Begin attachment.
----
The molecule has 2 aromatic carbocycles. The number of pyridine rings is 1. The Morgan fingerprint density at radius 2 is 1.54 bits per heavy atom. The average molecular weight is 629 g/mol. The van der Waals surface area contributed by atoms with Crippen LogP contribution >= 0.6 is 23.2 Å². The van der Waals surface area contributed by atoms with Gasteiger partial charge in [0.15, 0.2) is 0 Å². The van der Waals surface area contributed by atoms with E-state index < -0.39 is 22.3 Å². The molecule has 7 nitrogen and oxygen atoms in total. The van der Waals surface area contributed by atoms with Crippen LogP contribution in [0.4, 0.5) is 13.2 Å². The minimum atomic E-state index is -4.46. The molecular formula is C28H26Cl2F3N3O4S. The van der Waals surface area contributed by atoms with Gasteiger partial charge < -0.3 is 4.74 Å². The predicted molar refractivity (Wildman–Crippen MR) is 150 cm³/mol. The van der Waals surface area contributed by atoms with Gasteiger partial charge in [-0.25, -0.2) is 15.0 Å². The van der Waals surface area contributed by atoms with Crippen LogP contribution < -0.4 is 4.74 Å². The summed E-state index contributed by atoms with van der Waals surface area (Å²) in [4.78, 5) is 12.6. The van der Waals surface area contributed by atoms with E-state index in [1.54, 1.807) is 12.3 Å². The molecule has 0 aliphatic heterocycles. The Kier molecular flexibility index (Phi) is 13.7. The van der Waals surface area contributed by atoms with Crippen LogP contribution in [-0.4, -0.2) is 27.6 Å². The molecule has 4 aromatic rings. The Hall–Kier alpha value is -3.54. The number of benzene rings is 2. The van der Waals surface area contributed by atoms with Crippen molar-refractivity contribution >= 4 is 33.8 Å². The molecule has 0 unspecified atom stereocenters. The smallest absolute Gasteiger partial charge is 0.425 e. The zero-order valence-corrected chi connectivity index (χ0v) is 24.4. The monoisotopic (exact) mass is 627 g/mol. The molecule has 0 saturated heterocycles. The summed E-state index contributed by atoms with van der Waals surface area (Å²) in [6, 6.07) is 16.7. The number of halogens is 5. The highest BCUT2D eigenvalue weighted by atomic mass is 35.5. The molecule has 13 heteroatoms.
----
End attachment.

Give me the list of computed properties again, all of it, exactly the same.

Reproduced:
The molecule has 2 aromatic carbocycles. The number of pyridine rings is 1. The Morgan fingerprint density at radius 2 is 1.54 bits per heavy atom. The average molecular weight is 629 g/mol. The van der Waals surface area contributed by atoms with Crippen LogP contribution >= 0.6 is 23.2 Å². The van der Waals surface area contributed by atoms with Gasteiger partial charge in [0.15, 0.2) is 0 Å². The van der Waals surface area contributed by atoms with E-state index < -0.39 is 22.3 Å². The molecule has 7 nitrogen and oxygen atoms in total. The van der Waals surface area contributed by atoms with Crippen LogP contribution in [0.4, 0.5) is 13.2 Å². The minimum atomic E-state index is -4.46. The molecular formula is C28H26Cl2F3N3O4S. The van der Waals surface area contributed by atoms with Gasteiger partial charge < -0.3 is 4.74 Å². The predicted molar refractivity (Wildman–Crippen MR) is 150 cm³/mol. The van der Waals surface area contributed by atoms with Gasteiger partial charge in [-0.25, -0.2) is 15.0 Å². The van der Waals surface area contributed by atoms with Crippen LogP contribution < -0.4 is 4.74 Å². The summed E-state index contributed by atoms with van der Waals surface area (Å²) in [4.78, 5) is 12.6. The van der Waals surface area contributed by atoms with E-state index in [1.54, 1.807) is 12.3 Å². The molecule has 0 aliphatic heterocycles. The Kier molecular flexibility index (Phi) is 13.7. The van der Waals surface area contributed by atoms with Crippen LogP contribution in [-0.4, -0.2) is 27.6 Å². The molecule has 4 aromatic rings. The Hall–Kier alpha value is -3.54. The number of benzene rings is 2. The van der Waals surface area contributed by atoms with Crippen molar-refractivity contribution >= 4 is 33.8 Å². The molecule has 0 unspecified atom stereocenters. The smallest absolute Gasteiger partial charge is 0.425 e. The zero-order valence-corrected chi connectivity index (χ0v) is 24.4. The monoisotopic (exact) mass is 627 g/mol. The molecule has 0 saturated heterocycles. The summed E-state index contributed by atoms with van der Waals surface area (Å²) in [6, 6.07) is 16.7. The number of halogens is 5. The highest BCUT2D eigenvalue weighted by atomic mass is 35.5. The molecule has 13 heteroatoms.